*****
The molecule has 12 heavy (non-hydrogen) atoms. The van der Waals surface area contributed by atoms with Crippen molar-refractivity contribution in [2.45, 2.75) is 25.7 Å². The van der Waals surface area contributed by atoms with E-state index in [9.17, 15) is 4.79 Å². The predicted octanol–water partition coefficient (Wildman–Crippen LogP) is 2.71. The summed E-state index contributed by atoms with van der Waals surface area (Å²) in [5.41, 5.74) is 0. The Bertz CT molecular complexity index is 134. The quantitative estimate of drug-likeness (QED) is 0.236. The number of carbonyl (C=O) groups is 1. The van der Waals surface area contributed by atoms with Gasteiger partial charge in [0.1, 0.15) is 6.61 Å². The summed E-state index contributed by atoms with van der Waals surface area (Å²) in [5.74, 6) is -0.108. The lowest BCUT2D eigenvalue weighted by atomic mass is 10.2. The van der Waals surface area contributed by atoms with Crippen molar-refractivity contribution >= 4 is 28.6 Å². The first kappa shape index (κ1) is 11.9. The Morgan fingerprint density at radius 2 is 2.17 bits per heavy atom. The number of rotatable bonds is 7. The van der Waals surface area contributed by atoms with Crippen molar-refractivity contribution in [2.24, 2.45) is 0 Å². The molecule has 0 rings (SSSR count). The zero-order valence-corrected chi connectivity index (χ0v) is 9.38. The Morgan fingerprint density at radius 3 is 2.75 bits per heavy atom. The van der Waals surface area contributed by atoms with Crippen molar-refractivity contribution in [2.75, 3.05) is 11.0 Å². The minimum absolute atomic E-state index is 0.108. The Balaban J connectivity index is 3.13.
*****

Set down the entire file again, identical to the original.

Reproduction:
The molecule has 12 heavy (non-hydrogen) atoms. The van der Waals surface area contributed by atoms with Crippen molar-refractivity contribution in [2.45, 2.75) is 25.7 Å². The van der Waals surface area contributed by atoms with E-state index in [9.17, 15) is 4.79 Å². The predicted octanol–water partition coefficient (Wildman–Crippen LogP) is 2.71. The summed E-state index contributed by atoms with van der Waals surface area (Å²) in [5.41, 5.74) is 0. The Bertz CT molecular complexity index is 134. The quantitative estimate of drug-likeness (QED) is 0.236. The number of carbonyl (C=O) groups is 1. The van der Waals surface area contributed by atoms with Gasteiger partial charge in [0.1, 0.15) is 6.61 Å². The summed E-state index contributed by atoms with van der Waals surface area (Å²) in [5.74, 6) is -0.108. The lowest BCUT2D eigenvalue weighted by atomic mass is 10.2. The van der Waals surface area contributed by atoms with Crippen molar-refractivity contribution >= 4 is 28.6 Å². The first kappa shape index (κ1) is 11.9. The Morgan fingerprint density at radius 2 is 2.17 bits per heavy atom. The number of rotatable bonds is 7. The van der Waals surface area contributed by atoms with Crippen molar-refractivity contribution in [2.24, 2.45) is 0 Å². The molecule has 0 rings (SSSR count). The zero-order valence-corrected chi connectivity index (χ0v) is 9.38. The Morgan fingerprint density at radius 3 is 2.75 bits per heavy atom. The van der Waals surface area contributed by atoms with Crippen molar-refractivity contribution in [2.75, 3.05) is 11.0 Å². The minimum absolute atomic E-state index is 0.108. The Balaban J connectivity index is 3.13.